Plus ça Change

Lands' End: New CEO, Old Problems

Returning to classic styles, the apparel retailer risks looking stale.
At Closing, February 16th
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A little more than a year ago, Federica Marchionni was pushed out as CEO of Lands' End Inc. after less than two years on the job.

A veteran of Dolce & Gabbana, Marchionni had tried to use her high-fashion background to enliven the stale American brand, ordering up slimmer silhouettes and glamorous marketing campaigns and hiring a leadership team with experience at the likes of Saks Fifth Avenue.

Sales results show Marchionni's plan didn't work -- or, at least, her execution of it didn't work. (She reportedly wasn't a popular figure around the company's Wisconsin headquarters.)

Style Struggle

Sales sagged during Marchionni's tenure, but have recently turned a corner under new leadership

Source: Bloomberg

To succeed her, the board of directors chose former Tumi CEO Jerome Griffith. He has essentially promised a flight to safety, aiming to restore Lands' End to the classic, outdoorsy vibe of its heritage.

The company's latest quarterly results suggest the decision is paying off in the short term. Lands' End reported Tuesday that revenue increased 4.5 percent from a year earlier, fueled by stronger sales in the business segment that includes e-commerce. Gross margin improved as the company changed its promotions strategy.

But the long-term outlook for Lands' End is still as uncertain as when Marchionni arrived.


Lands' End's market value has tumbled since its 2015 high -- continuing its decline even after Jerome Griffith was named CEO

Source: Bloomberg

The vast majority of Lands' End's sales are made online or from catalogues. But it is still problematic that the brand's brick-and-mortar business depends heavily on Sears Holdings Corp., a deeply troubled retailer that is regularly closing stores and gasping for survival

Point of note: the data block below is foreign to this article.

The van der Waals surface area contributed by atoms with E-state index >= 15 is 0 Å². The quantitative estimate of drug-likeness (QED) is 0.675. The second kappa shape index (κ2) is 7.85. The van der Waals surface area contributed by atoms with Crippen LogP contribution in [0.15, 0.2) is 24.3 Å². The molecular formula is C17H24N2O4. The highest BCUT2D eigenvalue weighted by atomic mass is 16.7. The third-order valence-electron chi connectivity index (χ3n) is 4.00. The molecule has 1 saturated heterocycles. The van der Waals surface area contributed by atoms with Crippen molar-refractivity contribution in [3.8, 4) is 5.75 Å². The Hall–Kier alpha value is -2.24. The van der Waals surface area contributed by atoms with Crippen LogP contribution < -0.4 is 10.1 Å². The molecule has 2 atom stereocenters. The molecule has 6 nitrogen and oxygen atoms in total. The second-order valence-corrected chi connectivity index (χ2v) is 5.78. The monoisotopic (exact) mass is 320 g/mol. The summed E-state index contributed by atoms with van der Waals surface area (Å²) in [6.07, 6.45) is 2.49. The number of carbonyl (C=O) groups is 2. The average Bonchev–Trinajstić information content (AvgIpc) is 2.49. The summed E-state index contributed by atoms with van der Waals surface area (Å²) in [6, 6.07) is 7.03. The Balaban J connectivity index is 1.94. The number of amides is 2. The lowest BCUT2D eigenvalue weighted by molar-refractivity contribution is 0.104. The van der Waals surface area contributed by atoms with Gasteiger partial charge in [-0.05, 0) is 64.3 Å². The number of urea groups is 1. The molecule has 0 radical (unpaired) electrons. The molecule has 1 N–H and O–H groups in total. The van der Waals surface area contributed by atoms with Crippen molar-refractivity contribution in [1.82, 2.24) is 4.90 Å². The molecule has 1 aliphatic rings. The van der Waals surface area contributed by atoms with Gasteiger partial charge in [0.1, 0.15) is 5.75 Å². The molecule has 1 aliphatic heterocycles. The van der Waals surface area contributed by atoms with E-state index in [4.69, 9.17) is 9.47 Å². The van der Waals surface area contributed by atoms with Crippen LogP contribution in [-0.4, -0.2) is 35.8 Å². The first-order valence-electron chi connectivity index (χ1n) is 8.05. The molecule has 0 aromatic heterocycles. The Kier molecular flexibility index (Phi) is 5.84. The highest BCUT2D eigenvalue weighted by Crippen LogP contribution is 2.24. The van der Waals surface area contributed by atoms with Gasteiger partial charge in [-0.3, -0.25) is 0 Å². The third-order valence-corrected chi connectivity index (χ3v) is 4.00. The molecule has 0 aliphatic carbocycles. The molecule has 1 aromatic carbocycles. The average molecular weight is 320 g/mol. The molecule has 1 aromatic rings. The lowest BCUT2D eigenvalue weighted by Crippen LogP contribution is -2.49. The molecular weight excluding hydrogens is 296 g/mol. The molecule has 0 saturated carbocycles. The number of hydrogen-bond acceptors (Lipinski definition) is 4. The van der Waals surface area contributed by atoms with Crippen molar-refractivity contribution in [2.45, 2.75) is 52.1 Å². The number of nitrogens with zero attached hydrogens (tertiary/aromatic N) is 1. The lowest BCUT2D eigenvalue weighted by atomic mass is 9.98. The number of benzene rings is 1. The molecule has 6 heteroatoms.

In Freefall

Sears has seen its comparable sales slip for 17 consecutive years, and its ability to survive has long been in doubt

Source: Bloomberg

In the latest quarter, Lands' End said sales fell nearly 11 percent from a year earlier in the division that includes its business at Sears stores.

Griffith wants Lands' End to open more of its own brick-and-mortar locations. This will give it more control over presentation and attract customers in shopping environments beyond the dying malls where Sears is often located.

But with Sears CEO Eddie Lampert owning about 49 percent of Lands' End shares, it's hard to imagine it completely cutting ties with its former parent company. 1

Other items on Griffith's agenda also don't inspire confidence this brand can mount a comeback.

For one, he talked Tuesday morning about focusing more on the home category. But this retailing space is getting awfully crowded: At Home Group Inc. is adding more stores. TJX Cos. is expanding its popular HomeGoods chain and building a new one called HomeSense. Apparel chains such as Anthropologie are adding more home items. And Inc. and Wayfair Inc. are pulling more of these dollars online.  

What makes Land's End think it can cut through all that competitive noise? It would be better off focusing on getting apparel right first.

And that brings me to its plans for the clothes. Griffith has said his team is focused on appealing to customers' desire for "timeless pieces and classic stylings." If he can pull that off, great. With so many apparel giants chasing trends, there is certainly an open lane for a brand that excels at making such goods.

But, too often lately, apparel retailers aiming for a timeless look end up with a dowdy one. That's surely been a problem at the Ann Taylor chain, which on Monday reported a 6 percent decline in quarterly comparable sales from a year earlier. 

If Lands' End can't avoid that pitfall, then it will be right back where it was when Marchionni arrived: trying to figure out how to broaden the appeal of a tired-looking brand.

This column does not necessarily reflect the opinion of Bloomberg LP and its owners.
  1. Lands' End was bought by Sears Holdings Corp. back in 2002, but was spun off in 2014. 

To contact the author of this story:
Sarah Halzack in Washington at

To contact the editor responsible for this story:
Mark Gongloff at

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